Minister breaks silence on "talk over coffee" with Blair

Deputy Prime Minister Zorana Mihajlovic said on Thursday that "the ministers' conversation with Tony Blair in Belgrade" yesterday was "not secret."

Source: B92, Beta, Tanjug

According to her, the former British prime minister was "not hired as a consultant for a fee."

"I am completely certain he was not, because this was really a conversation over coffee," Mihajlovic said, when asked by reporters at the Chamber of Commerce.

She added that Blair and a number of Serbian cabinet ministers who met in Belgrade on Wednesday "talked about how all governments in the world have a serious problem in the first year and how that year is often lost."

"For that reason, during that meeting with Blair the talk was mostly about the Serbian government not losing its first year, but instead passing reform laws, reaching an arrangement with the IMF, and now moving into capital investments," said Mihajlovic.

She added that "Blair is not the only person with whom the Serbian government exchanges experiences on reform processes," something that, according to this high ranking official of the ruling SNS party, "sometimes happens in the limelight, and sometimes not."

She added that the government "will continue to have discussions about the experiences of other countries in reforms, reforms of health care and the economy."

Noting that the meeting has caused "various reactions, primarily from the opposition," Mihajlovic said that "currently there is no difference between Bojan Pajtic (DS) and Vjerica Radeta (SRS)" and that it "actually shows that the SNS is the only party that opens the door of Serbia".

According to the minister, "it is normal that Blair coming to Serbia has caused a great deal of attention."

The controversy stems from the fact Blair was an advocate of NATO's attacks on Serbia in 1999, and the minister, asked to comment on that, replied: "Other politicians did it as well, including former French President Jacques Chirac, but that did stop him from becoming 'the first guest in Serbia' in 2001."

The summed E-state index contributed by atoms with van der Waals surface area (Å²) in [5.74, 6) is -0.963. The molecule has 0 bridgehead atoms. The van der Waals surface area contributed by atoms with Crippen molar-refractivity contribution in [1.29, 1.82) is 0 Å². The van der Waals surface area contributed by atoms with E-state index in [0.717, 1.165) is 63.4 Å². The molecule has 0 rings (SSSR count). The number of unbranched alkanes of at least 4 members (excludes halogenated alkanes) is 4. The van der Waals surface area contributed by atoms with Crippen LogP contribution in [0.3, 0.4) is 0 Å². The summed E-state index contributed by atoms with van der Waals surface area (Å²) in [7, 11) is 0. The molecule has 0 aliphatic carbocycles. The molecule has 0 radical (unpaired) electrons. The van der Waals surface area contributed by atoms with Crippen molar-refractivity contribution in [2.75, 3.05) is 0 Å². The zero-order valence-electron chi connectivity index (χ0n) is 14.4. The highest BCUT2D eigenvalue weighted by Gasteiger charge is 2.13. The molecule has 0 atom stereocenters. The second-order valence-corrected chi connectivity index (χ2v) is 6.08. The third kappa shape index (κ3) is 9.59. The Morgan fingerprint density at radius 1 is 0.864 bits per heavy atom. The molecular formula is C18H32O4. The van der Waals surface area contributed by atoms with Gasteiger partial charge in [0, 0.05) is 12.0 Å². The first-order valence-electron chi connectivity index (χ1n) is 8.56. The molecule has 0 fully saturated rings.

"I do not think it's bad to talk with everyone and I think it is wrong for Serbia to have permanent enemies or friends. We as a country are open and the whole world sees us that way and I think that's an advantage," said she.

The minister was also asked whether it was true that Blair's lecture was financed by the United Arab Emirates. She said she "did not know, and for that reason could not talk about it."

"We know that we do not know everything and we try to talk to everyone in order to find appropriate solutions and accelerate reforms," ​​said Mihajlovic.

She then noted that Serbia in December hosted "the Chinese summit," attended by prime ministers of many countries, and that the country has been visited by statesmen "from Hollande to Putin" in the previous period.

Earlier in the day, Minister of Labor Aleksandar Vulin, who attended Wednesday's lecture along with Mihajlovic and several other ministers, told reporters he had "nothing to say about it."

"You're asking me about something that the gutter press tried to present as some great wonder. Today, I will speak only about the young people and employment."

Culture Minister Ivan Tasovac, who also attended, said the meeting went well, but was "presented in our country in a tabloid manner." "It's enough to say that we had that meeting," Tasovac was quoted.

Earlier this month, Transparency Serbia pointed out that the public should learned about "the rules" under which the government of Serbia hires and pays consultants.


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